Existing knowledge is a vital prerequisite for creativity. It provides a central source of inspiration for new ideas and determines the pathways available for creative problem solving. Notwithstanding its indisputable role, knowledge may also compromise creativity. The human mind is prone to reproduce what it is used to, and the provision of explicit knowledge constitutes a potential inhibitor of imagination. Hence, IT systems supporting creative work have to support creative individuals by extending their personal knowledge while, at the same time, preventing them from merely walking down beaten tracks. In this article, grounded in theory on human cognition and literature on creativity support, we propose a design theory for IT systems that support both convergent and divergent thinking, that is, the central cognitive processes in creative work. We provide details on a prototypical implementation, discuss an illustrative case from the creative industries in order to demonstrate the design’s applicability, and outline plans for an empirical evaluation of the proposed design theory.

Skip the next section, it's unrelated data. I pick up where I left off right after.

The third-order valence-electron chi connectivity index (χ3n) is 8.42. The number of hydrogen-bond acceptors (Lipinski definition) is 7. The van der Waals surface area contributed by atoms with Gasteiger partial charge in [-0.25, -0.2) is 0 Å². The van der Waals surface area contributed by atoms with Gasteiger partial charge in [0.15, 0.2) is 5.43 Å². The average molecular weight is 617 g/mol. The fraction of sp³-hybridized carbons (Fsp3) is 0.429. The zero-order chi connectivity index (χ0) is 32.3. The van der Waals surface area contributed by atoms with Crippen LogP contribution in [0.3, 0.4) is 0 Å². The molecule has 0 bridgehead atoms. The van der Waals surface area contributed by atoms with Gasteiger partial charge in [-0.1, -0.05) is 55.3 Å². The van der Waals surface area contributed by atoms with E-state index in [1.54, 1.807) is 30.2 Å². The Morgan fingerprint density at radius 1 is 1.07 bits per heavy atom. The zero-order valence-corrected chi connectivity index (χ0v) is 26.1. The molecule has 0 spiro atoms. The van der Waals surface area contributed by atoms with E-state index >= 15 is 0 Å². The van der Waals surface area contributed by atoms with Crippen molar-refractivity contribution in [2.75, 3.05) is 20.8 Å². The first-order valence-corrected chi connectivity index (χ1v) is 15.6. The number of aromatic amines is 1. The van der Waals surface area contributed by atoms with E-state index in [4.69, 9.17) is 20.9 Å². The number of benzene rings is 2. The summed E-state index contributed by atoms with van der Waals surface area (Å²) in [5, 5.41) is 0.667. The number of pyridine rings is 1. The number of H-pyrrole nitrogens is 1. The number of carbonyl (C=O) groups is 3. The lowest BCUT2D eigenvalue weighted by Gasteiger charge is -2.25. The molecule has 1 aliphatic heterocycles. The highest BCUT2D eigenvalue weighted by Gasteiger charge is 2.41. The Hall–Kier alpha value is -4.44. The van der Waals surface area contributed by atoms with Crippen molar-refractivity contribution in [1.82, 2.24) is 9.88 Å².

Müller-Wienbergen, Felix; Müller, Oliver; Seidel, Stefan; and Becker, Jörg
"Leaving the Beaten Tracks in Creative Work – A Design Theory for Systems that Support Convergent and Divergent Thinking,"
Journal of the Association for Information Systems:
11, Article 2.
Available at: http://aisel.aisnet.org/jais/vol12/iss11/2